For the purposes of this article, we’re also going to assume you’re a responsible Linux sysadmin and will be installing Zabbix with SELinux in enforcing mode. We strongly recommend that you leave SELinux this way. We’re aware that SELinux can be challenging and the knee-jerk reaction by many is to disable SELinux – we’ve been tempted ourselves at times. SELinux naturally adds a few steps to the process, but it’s completely manageable with the tools available, and will ultimately leave you with a better security stance. You can check the current status of SELinux as follows:

Prerequisites

The Zabbix server installation requires several prerequisite components to function – an Apache web server, PHP, and a database server. First, we’ll install the standard Apache httpd server with mod_ssl.

Now start the Apache server and ensure the service persists through reboots.

Next, we need to install PHP along with the necessary PHP modules. First, install yum-utils and enable the Remi PHP repo. In this instance, we’re opting to use PHP 7.1.

Lastly, we’ll install the database. We’re using MariaDB, a open-source and actively-developed fork of MySQL. Install MariaDB as follows:

Now start the MariaDB server and ensure the service persists through reboots.

Next, complete the secure installation for MariaDB.

Finally, create the Zabbix Database with the following mysql commands:

Installing Zabbix

Now that the prerequisites are satisfied, we can proceed with installing the Zabbix application from packages. First, add the Zabbix repo. Make sure you have the URL for the correct version – we want Zabbix 4.0, as shown below.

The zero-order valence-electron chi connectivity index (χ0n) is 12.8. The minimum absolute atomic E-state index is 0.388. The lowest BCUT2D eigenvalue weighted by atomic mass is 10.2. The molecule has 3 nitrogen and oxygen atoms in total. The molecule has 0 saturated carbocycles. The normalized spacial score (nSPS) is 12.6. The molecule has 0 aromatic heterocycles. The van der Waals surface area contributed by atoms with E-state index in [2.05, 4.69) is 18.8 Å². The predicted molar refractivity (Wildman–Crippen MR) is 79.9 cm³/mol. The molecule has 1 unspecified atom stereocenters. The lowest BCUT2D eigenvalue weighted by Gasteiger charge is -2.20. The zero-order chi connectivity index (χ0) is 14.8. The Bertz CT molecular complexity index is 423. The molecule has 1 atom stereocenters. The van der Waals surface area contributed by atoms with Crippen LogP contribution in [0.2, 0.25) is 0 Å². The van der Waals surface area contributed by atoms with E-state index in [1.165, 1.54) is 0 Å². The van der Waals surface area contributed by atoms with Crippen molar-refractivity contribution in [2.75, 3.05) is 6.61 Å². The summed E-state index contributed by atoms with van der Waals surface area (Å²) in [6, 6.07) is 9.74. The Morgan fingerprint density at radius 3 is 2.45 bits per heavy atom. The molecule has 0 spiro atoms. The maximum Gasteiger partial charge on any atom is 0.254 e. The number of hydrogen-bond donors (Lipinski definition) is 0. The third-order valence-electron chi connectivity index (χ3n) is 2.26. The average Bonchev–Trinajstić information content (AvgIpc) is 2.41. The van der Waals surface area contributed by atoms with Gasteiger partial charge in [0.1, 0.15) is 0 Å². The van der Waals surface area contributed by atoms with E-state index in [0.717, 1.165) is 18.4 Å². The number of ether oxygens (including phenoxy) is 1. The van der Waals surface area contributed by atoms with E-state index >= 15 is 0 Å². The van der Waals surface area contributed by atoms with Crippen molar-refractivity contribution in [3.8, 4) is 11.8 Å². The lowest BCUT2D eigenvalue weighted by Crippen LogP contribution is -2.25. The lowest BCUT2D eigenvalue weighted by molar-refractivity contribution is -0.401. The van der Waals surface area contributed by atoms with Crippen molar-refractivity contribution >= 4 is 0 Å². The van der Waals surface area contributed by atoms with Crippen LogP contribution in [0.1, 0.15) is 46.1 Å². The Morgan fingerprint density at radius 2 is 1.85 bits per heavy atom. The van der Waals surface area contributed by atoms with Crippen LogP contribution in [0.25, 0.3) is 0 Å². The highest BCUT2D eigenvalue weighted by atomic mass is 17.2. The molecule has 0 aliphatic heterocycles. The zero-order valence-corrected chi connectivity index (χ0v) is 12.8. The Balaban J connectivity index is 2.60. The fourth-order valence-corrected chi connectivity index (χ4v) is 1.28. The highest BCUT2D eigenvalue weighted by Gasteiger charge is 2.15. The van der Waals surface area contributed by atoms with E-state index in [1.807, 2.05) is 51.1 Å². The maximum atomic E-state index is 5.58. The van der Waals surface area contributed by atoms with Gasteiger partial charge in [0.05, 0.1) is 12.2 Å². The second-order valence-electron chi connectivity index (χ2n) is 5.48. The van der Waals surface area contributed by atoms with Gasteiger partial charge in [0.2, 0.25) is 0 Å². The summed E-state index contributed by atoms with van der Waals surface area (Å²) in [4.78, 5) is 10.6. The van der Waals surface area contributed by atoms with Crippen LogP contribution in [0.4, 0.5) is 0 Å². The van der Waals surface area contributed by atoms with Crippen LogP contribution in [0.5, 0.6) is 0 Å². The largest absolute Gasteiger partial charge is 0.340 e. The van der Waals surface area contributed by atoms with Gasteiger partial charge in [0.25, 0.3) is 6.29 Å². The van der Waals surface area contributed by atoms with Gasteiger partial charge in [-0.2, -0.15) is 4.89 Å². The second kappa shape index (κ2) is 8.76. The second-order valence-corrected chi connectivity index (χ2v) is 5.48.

Now install the Zabbix server and web frontend.

Next, import the initial Zabbix schema into the database using the zabbix database user and password previously created.

NOTE

The ‘zabbix’ parameter after the -p is NOT the password. This is a common misconception – however, the password would have no space after the -p option. In this case, the ‘zabbix’ parameter is specifying the database for the mysql connection to use. You will be prompted to provide the password for the zabbix database user after you enter the command.

Configure the server to connect to the database as shown here. Some of these parameters may already be set correctly in the config, while others may be commented out by default.

Finally, modify the Apache config for Zabbix as follows. Comment out the section for mod_php5.c, replacing it with a stanza for PHP 7, using the parameters below. Restart Apache after saving the config.

Starting the Zabbix Server

We’re now finally ready to start the Zabbix server for the first time.

After attempting to start the server, however, we can see that the service failed to start.



SELinux Configuration

So what’s going on here? We suspect SELinux is interfering with something out-of-the-box, so let’s do some investigation to confirm. First, install the SELinux troubleshooting tools.

Now run the setroubleshoot cli tool to search the audit log for SELinux alerts.

So we can see here just how useful the SELinux troubleshooting tools are. Not only does the utility tell us exactly what is being blocked (Zabbix Server attempting create access on the zabbix_server_alerter.sock sock_file), but it also gives us the exact command we need to resolve the issue. Not so bad, eh? Simply execute the suggested commands to allow the proper access to the zabbix_server_alerter.sock file, as shown here: